Red light pokes through Christmas snow as a carpet
of wet brown dead pine needles softens your walk
from Usang Apartments to Immundae, where you’ve
sat, looking at Ggachi in Sycamores for seven years.
One eighth of the life so far boiled down to a poem,
a gathering, a suspended, augmented, finally diminished
goodbye. But this is the season of hello, great merriment,
brotherhood, sisterhood: of Auld Lang Syne spiced with
eggnog, turkey, ham, the harvest feast to last through stronger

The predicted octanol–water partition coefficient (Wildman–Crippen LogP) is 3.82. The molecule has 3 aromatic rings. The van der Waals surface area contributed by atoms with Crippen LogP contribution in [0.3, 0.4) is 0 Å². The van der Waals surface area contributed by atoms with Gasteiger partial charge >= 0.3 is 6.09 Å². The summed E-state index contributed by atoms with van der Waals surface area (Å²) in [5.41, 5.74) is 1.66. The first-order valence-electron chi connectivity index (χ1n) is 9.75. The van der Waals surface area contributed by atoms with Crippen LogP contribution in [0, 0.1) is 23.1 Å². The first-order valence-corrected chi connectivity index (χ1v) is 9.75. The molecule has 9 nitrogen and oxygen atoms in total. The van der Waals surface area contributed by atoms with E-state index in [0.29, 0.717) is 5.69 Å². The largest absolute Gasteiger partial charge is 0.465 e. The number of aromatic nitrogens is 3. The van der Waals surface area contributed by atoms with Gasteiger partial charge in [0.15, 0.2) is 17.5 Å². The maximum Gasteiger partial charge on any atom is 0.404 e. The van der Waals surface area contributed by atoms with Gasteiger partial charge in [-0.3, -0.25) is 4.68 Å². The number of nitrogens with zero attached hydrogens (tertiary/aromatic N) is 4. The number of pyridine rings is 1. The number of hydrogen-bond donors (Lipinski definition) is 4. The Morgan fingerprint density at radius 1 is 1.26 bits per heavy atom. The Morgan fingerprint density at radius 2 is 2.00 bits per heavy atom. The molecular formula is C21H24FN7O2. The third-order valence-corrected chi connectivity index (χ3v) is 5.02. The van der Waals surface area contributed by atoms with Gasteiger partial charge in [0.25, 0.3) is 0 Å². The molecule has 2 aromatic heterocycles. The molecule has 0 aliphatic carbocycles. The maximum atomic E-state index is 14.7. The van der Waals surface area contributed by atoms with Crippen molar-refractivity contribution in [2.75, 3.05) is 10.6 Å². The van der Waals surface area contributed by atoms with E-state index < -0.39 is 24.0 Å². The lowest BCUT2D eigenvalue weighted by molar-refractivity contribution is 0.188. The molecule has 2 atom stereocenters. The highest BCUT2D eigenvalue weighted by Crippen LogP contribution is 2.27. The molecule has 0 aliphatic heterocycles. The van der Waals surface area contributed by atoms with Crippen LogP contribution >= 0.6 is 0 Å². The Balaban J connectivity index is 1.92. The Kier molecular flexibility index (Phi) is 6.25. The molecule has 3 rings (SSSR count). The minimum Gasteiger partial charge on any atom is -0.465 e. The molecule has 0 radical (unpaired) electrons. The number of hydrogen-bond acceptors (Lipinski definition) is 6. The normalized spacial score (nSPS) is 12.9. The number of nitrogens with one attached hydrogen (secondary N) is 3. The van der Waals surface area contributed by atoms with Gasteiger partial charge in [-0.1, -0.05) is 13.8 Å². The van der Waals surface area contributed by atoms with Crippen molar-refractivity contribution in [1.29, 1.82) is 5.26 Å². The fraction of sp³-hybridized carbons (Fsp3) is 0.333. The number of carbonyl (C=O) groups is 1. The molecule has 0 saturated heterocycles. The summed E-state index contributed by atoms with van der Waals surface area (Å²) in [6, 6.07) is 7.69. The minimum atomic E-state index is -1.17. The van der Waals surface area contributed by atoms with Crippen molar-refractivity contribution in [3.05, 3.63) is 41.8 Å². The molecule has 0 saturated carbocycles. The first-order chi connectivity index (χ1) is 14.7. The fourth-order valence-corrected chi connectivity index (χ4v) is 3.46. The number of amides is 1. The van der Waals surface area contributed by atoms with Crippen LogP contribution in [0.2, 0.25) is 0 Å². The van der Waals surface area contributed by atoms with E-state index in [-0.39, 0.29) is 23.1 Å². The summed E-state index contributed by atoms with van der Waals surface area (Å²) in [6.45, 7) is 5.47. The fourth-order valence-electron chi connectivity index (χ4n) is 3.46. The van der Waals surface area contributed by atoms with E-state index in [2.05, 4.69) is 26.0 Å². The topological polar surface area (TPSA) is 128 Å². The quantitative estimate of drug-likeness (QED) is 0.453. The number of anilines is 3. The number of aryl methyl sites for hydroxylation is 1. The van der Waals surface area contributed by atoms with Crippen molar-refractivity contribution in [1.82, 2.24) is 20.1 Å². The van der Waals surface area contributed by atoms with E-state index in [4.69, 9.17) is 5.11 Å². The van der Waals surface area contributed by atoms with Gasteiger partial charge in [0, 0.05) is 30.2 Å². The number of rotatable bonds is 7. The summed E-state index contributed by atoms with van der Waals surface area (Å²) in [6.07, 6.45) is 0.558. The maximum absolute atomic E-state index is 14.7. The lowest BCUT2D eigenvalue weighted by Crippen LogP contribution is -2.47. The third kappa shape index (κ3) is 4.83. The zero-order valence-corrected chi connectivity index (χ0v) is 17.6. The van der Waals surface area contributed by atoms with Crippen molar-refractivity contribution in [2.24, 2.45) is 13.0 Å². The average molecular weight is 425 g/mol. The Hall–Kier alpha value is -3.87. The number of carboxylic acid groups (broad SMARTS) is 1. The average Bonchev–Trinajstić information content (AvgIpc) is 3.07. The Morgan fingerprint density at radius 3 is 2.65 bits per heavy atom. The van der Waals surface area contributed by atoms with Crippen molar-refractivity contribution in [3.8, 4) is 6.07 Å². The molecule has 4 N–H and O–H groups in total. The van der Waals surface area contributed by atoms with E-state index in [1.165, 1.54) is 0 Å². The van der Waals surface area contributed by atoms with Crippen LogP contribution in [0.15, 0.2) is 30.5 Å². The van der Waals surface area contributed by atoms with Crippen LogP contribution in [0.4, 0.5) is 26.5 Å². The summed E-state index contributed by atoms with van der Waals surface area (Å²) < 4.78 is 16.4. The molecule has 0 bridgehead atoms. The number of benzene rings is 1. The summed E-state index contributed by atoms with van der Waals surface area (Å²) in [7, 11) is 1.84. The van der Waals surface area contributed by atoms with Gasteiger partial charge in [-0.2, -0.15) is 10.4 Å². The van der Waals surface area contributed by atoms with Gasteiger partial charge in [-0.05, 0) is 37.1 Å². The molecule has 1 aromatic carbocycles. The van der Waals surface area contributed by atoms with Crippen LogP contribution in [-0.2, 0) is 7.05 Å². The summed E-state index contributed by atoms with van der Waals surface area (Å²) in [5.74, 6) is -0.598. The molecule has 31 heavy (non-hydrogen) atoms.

longer days, detectable to the naked eye on exactly December
twenty fifth. My home town got its first four-foot blast in
November, so those snow-covered lights will diffuse a bit longer
than usual, emitting just enough color to stop frozen tears
from forming, and keep long-weary souls enraptured as humans
long enough for love to bloom again. Fourteen hours of dark
but interrupted by lights many don’t take down until March. Why?
Because they know what color means to those who make their
appearance at Christmas then slink back, unable to match their desires
to the way the world really works. To them the Christmas Fa La La
means more than to the carol-leaders. A toast to quiet perseverance.